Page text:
His aides winced. But Col. Moammar Gadhafi simply leaned back inside his cavernous tent and laughed when questioned about American claims that he supports terrorism and is mentally unstable.

"I expect that I will go down in history as a person who has been misunderstood," the Libyan leader said.Gadhafi suggested the world would eventually come to accept his views. "All prophets have been accused of madness and terrorism," he said. "Even Christ was crucified, but after they crucified him, they converted to his religion."

Gadhafi spoke this week in an interview with Associated Press Television in a carpeted, low-slung tent in the center of a tightly guarded military complex in Tripoli. The tent stood in the shadow of the bombed-out remains of his private residence, destroyed by U.S. warplanes in 1986.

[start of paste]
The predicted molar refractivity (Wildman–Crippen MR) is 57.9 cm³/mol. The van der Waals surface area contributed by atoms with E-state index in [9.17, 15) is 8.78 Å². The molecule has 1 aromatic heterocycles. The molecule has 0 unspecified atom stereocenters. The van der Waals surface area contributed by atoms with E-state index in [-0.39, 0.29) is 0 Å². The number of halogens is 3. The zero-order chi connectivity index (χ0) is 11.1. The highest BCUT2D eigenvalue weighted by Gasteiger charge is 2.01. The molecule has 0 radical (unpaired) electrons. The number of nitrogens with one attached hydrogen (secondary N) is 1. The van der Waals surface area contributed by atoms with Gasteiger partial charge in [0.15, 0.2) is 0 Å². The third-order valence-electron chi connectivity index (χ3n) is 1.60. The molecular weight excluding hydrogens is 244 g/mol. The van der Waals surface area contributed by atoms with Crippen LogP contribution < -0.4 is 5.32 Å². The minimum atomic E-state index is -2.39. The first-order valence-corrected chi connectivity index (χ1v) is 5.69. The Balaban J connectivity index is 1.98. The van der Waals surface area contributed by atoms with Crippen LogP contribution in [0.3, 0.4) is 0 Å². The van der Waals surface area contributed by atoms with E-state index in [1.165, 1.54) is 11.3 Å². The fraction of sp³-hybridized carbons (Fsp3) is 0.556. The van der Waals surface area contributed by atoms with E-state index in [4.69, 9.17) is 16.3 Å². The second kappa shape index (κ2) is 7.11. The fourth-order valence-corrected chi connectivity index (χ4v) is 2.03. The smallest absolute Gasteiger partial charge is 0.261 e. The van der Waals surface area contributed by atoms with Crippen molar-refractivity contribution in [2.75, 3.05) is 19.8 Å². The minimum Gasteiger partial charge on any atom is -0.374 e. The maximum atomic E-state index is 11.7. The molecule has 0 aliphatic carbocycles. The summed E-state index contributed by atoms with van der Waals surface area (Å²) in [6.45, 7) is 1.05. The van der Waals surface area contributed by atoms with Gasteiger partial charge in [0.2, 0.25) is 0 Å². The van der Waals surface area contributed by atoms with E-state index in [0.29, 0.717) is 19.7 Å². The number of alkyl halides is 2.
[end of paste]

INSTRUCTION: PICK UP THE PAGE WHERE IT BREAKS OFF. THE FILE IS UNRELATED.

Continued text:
Dressed in light military fatigues and wearing a large brown head scarf to hold back his hair, Gadhafi appeared relaxed and confident throughout the 45-minute conversation.

He laughed off reports of an assassination attempt earlier this month, saying that no such attack had ever taken place. "I only hear rumors of these attempts. They're the same old lies."

Certainly there was no sign of heightened security on the streets of Tripoli this week. Few soldiers were visible outside military areas, and the atmosphere in the capital appeared easygoing. Traffic flowed normally, it was business as usual in the crowded souk, or market district, and open-air cafes were packed with people watching the World Cup on television.

During the interview, Gadhafi repeated demands that the West lift sanctions against Libya, denied involvement in the Lockerbie bombing, and belittled Western suggestions that he plans military uses for a desert pipeline.

The U.N. sanctions, which ban air travel to and from Libya, are aimed at forcing the surrender of two Libyans charged with blowing up an American airliner over the Scottish town of Lockerbie in 1988. The attack killed 270 people.

Asked if he had any message for the families of the Lockerbie victims, Gadhafi said: "We send our sincere condolences. And we are sorry for this catastrophe because we suffer likewise, for we lost our families and children during the joint U.S.-British raid in 1986 against our homes while we were asleep."